“Can I capture an image I wouldn’t be able to make with another piece of equipment?”…. That’s generally the question I ask myself when I think about a new piece of gear. There are certain things in my bag that I’ll rely upon- right until there may be something better- with the exception of my Nikkor 28 1.4D… that’s never leaving my bag, but I digress…. One of the benefits of shooting so many frames during the year- I estimate that number to be roughly around 250,000 frames per year or so- I get a good feel for what my gear is capable of. Each flagship body from Nikon does a little something different, and the Nikon D4S simply allows me to make pictures I have never been able to make before.

Yeah, I know, many will say that since I’m a Nikon Ambassador United States, and that I wouldn’t say anything else. If you know me personally, you know that I wouldn’t say it if I didn’t mean it. The responsiveness- specifically the decisive focus system, the sharpness of the files and the high ISO performance make this camera the absolute perfect wedding photography camera. I presently use one Nikon D4S along side Nikon D4 bodies, and I feel like I have the ideal tools. Within the next few months, I’ll be doing a Kelby One video on what’s in my bag and how I use everything.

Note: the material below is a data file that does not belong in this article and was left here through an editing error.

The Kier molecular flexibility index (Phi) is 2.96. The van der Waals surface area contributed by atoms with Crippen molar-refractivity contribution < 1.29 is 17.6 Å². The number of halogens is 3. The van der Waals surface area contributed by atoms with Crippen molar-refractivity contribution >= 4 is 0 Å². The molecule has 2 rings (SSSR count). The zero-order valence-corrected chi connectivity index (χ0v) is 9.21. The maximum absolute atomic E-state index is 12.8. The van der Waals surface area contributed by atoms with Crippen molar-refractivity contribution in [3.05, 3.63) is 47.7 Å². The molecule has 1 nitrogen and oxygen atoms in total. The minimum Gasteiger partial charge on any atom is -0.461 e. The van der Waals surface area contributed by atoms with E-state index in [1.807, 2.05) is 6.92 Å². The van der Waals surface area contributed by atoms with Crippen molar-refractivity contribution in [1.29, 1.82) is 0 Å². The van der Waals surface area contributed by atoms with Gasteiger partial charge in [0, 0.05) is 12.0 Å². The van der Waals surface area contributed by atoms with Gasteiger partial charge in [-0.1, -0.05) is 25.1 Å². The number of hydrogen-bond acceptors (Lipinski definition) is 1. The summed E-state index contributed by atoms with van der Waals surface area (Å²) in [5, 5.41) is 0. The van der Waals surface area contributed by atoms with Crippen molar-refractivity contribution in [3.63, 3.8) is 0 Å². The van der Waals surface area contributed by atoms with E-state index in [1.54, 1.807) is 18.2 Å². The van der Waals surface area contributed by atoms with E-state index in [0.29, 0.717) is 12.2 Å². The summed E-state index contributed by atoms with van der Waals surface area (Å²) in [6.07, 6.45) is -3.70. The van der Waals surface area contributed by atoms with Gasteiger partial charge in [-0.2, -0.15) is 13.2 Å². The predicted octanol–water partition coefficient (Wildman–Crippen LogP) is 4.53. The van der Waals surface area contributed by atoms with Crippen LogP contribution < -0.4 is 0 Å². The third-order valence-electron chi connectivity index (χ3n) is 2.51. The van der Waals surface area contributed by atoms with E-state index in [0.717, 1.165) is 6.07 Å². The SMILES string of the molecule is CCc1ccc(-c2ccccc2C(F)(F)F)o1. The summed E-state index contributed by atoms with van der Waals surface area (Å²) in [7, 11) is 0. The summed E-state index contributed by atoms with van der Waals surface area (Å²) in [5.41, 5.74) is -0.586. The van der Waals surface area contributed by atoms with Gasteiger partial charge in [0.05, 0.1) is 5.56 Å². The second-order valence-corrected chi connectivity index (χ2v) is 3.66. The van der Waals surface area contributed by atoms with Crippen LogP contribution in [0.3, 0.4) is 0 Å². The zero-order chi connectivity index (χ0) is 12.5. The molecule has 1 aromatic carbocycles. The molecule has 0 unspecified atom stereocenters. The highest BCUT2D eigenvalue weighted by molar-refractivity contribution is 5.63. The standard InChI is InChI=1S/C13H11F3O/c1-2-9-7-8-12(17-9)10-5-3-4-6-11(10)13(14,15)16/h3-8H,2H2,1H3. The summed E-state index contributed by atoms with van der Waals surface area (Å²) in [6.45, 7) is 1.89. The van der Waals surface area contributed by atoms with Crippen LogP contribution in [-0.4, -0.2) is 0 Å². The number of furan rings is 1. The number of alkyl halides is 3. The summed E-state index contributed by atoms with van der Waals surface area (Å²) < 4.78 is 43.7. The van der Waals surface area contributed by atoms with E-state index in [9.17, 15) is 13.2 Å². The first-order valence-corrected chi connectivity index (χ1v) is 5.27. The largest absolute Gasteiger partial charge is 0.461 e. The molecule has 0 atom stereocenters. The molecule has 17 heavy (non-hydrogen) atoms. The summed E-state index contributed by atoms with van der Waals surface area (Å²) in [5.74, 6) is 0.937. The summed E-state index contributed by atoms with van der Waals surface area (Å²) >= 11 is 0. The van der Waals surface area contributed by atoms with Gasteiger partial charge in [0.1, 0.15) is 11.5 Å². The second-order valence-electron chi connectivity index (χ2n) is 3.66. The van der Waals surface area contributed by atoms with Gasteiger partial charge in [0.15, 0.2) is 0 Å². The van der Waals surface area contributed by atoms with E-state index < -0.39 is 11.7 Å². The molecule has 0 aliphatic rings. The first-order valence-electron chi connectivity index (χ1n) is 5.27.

I want to be clear that I’m not going to do any type of review of theD4S , for obvious reasons, but every once in a while I’d like to share some things that I observe about this new beast. Below is an image I captured at a recent wedding. It was at the Westin Philadelphia , and they were serving dinner to all of the guests. I noticed the bride was in some nice back light, and she and her new husband were whispering to one another. While I knew the light level was quite low, the quality of the light wasn’t too bad. I was really just playing around, but I set the ISO on the D4S to 20,000 and fired off a few frames. Yes, I said 20,000. Now, heard this camera could go up to some silly high ISO’s, but I never dreamed that I’d make quality wedding images at 20,000. The proof is in the pudding. My mind was blown.

Below, you’ll see the image shot at 20,000 with Lightroom at default settings and slight adjustments- but no further noise reduction was used. The 100% crop is included below. The image was shot at 1/160th @ F2.8 at ISO 20,000.